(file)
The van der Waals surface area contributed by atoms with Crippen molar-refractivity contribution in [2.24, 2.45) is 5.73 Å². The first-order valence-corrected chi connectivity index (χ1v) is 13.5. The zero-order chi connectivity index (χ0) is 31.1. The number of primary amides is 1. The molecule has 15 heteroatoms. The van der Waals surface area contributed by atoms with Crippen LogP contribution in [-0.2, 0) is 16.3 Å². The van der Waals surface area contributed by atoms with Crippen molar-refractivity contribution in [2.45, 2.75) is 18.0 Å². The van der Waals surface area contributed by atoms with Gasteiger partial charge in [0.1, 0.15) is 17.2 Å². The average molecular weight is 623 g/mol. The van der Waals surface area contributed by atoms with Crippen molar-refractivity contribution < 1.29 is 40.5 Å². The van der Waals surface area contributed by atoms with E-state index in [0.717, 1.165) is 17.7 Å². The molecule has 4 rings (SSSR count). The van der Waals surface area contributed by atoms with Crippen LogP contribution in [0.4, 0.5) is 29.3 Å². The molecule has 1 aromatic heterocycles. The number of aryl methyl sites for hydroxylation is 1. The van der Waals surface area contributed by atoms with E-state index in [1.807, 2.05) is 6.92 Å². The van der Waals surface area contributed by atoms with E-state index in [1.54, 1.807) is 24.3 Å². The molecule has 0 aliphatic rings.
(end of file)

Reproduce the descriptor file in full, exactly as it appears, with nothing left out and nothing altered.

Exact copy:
The van der Waals surface area contributed by atoms with Crippen molar-refractivity contribution in [2.24, 2.45) is 5.73 Å². The first-order valence-corrected chi connectivity index (χ1v) is 13.5. The zero-order chi connectivity index (χ0) is 31.1. The number of primary amides is 1. The molecule has 15 heteroatoms. The van der Waals surface area contributed by atoms with Crippen LogP contribution in [-0.2, 0) is 16.3 Å². The van der Waals surface area contributed by atoms with Crippen molar-refractivity contribution in [2.45, 2.75) is 18.0 Å². The van der Waals surface area contributed by atoms with Gasteiger partial charge in [0.1, 0.15) is 17.2 Å². The average molecular weight is 623 g/mol. The van der Waals surface area contributed by atoms with Crippen molar-refractivity contribution < 1.29 is 40.5 Å². The van der Waals surface area contributed by atoms with E-state index in [0.717, 1.165) is 17.7 Å². The molecule has 4 rings (SSSR count). The van der Waals surface area contributed by atoms with Crippen LogP contribution in [0.4, 0.5) is 29.3 Å². The molecule has 1 aromatic heterocycles. The number of aryl methyl sites for hydroxylation is 1. The van der Waals surface area contributed by atoms with E-state index in [1.807, 2.05) is 6.92 Å². The van der Waals surface area contributed by atoms with E-state index in [1.54, 1.807) is 24.3 Å². The molecule has 0 aliphatic rings.